On December 4, 1956, Elvis dropped by Sun Studios to visit Sam Phillips. Although Elvis was now a recording star with RCA, he was still close to Phillips, his old friend and mentor.
At the time, Carl Perkins and Jerry Lee Lewis were at the studio working together on some of Perkins' latest songs. When Johnny Cash happened to stop by, the four musicians started singing together.
Phillips knew he had a once-in-a-lifetime opportunity. He called the Commercial Appeal, and they sent over a photographer. The result was the only performance of the “Million Dollar Quartet.”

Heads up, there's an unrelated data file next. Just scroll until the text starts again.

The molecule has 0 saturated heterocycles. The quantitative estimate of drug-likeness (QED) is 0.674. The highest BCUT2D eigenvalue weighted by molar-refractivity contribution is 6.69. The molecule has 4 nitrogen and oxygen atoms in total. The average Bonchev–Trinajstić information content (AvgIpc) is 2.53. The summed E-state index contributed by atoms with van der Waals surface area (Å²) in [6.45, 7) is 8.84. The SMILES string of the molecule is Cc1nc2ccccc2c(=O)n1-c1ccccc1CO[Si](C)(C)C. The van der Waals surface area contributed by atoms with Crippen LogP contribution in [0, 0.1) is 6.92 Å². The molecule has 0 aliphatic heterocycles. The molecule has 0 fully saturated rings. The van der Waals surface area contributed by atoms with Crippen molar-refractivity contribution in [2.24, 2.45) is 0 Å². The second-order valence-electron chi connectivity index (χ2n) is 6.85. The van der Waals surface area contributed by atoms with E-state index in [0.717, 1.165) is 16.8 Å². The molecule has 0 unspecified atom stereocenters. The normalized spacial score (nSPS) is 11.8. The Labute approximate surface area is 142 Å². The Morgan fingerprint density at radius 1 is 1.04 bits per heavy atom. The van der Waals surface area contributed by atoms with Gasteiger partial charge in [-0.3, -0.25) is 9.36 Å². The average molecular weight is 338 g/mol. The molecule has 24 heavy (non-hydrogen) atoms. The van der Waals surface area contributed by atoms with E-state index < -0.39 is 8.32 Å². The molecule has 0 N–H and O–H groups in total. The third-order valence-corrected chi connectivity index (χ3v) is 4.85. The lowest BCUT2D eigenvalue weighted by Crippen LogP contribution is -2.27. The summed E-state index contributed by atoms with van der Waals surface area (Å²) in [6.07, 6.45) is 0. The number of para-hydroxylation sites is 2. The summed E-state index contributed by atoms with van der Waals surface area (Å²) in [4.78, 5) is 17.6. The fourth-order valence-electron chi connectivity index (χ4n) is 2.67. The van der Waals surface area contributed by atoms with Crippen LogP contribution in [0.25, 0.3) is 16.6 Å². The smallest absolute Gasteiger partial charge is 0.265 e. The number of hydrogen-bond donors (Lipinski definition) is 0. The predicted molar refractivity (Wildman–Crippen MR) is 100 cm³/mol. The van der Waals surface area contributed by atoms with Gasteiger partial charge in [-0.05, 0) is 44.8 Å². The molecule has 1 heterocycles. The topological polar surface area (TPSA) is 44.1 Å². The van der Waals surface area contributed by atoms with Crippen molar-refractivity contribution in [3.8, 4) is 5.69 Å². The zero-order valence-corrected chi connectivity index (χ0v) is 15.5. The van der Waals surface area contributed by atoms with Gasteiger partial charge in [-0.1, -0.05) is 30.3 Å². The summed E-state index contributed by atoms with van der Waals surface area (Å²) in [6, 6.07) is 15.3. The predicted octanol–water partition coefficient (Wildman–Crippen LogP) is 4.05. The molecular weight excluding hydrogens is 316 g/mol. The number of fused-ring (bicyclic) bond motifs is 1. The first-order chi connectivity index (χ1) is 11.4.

For many Memphians of a certain age, August 16, 1977 was really “The Day the Music Died.” Elvis Aaron Presley died at his mansion, Graceland.
A native of Tupelo, Elvis moved to Memphis as a teenager. After high school, he walked into Sun Studios to make a record for his mother, Gladys.
Sam Phillips heard him and realized that he had found a white singer with a black feel. Hits like “That's All Right Mama” and “Hound Dog” left the music world all shook up. And it's still shaking.